A recent Pew Research study found that Democrats are more than three times as likely as Republicans to say that dealing with climate change should be a top priority. And yet, if you ask people independent of party affiliation for their views on climate change and why they believe what they believe, most of them will struggle to give you a coherent answer.
In fact, very few people, and this goes for politicians, journalists, and even academics, have actually read the reports put out by organizations like the IPCC and others responsible for doing the actual research that we all cite when we talk about “the science.” And to be honest, can you blame them? After all, why would anyone want to spend a minute of their time learning about exactly why we are so screwed? About how we’ve destroyed the planet and “broken the climate?”
We’ve read all the headlines. “Climate Catastrophe.” “Climate Disaster.” “The earth is burning!” But how true is this, exactly? Are we really facing a “Climate Apocalypse?”
Is climate science really “more reliable than physics,” something that journalist David Wallace-Wells said in a recent appearance on the Joe Rogan Podcast?
Before you react to that very provocative book title, you should know that no one is saying climate change is a hoax or that anthropogenic warming isn’t real. The purpose of book and this conversation is to help inform those of you who either haven’t read the reports or are simply skeptical about just how bad the situation is and what’s required from us in order to solve it.
Steven and Demetri spend two hours working their way through the data, what it says, and what the models predict about not only future warming, but also the incidences of droughts, forest fires, hurricanes, rising sea levels, climate-induced migration, and pandemics driven by a warming planet.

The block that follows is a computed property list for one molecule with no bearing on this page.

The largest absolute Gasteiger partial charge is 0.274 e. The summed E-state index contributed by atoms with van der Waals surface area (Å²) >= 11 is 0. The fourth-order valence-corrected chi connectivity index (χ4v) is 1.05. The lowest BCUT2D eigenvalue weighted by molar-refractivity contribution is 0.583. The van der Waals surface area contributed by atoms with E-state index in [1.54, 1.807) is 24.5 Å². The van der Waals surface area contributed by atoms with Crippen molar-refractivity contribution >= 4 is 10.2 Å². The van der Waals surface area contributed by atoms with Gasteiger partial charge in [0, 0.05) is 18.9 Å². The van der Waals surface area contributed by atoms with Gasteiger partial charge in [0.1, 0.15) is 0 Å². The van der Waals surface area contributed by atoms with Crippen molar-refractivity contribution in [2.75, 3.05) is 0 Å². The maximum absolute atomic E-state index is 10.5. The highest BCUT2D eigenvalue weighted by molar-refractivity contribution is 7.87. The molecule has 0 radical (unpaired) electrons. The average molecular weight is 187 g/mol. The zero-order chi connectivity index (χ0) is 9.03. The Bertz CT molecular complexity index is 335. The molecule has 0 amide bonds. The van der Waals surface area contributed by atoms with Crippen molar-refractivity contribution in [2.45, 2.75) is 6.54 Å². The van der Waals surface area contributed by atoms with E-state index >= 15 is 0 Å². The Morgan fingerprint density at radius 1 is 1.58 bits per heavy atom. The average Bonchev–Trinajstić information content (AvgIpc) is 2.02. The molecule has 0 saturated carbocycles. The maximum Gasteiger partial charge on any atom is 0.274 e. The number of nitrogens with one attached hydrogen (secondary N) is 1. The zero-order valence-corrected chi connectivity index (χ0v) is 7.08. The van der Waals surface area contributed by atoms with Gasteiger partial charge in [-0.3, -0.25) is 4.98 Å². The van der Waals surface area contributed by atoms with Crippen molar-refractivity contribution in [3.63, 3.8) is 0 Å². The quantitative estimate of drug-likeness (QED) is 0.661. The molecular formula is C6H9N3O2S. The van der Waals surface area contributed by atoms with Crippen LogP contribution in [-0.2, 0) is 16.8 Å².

6. Daniel Kahneman and Yuval Noah Harari in: 'Global Trends Shaping Humankind', a conversation moderated by Kara Swisher.
B. Deep Work
One of the books that had the largest impact on me was Deep Work by Cal Newport.
I have always been at risk for “shiny object syndrome” and “FOMO”, and while I was super skeptical on the way in, the book was helpful in really changing how I worked.
The basic premise is that we live in a knowledge economy, where the ability to think, learn & concentrate is critical, yet ‘shiny objects’ are plenty.
How do we do more Deep Work?
My three favourite tools are:
A. When dealing with emails – not everything needs to be read or replied to. When replying, think about how you can structure your response to avoid back & forth. For example in a meeting scheduling email, outline specific times you can offer, rather than saying ‘let’s meet 2nd week of December’, which will just lead to 2-3 back and forths.
When in doubt, remember the three D’s - Delete, Delegate, Defer.
B. Schedule time to do real work – literally schedule time that you commit to yourself to doing the ‘work’. This means focusing on two or three key tasks for the day.
To prevent living life on “autopilot” and mindlessly spending more time than you realise on the unnecessary, plan out every minute of your day. This schedule can be revised as your day goes on of course, but the idea behind this is to have a thoughtful say on how you spend your time.
C. Remove distractions & use leverage – Apply 80% / 20% to everything you do. Find the 20% of tasks that are responsible for 80% of your outcomes. Double down there. Remove the 80% of tasks / distractions that are only providing 20% of results.
Make sure that your tools are serving you, and you aren’t serving your tools - this means un-install all the social media apps from your phone, so they are harder to access. Not only do we have a self-inflated view of how important our online personas are to other people, but we have an overly heightened fear of missing out.
Never underestimate human ingenuity.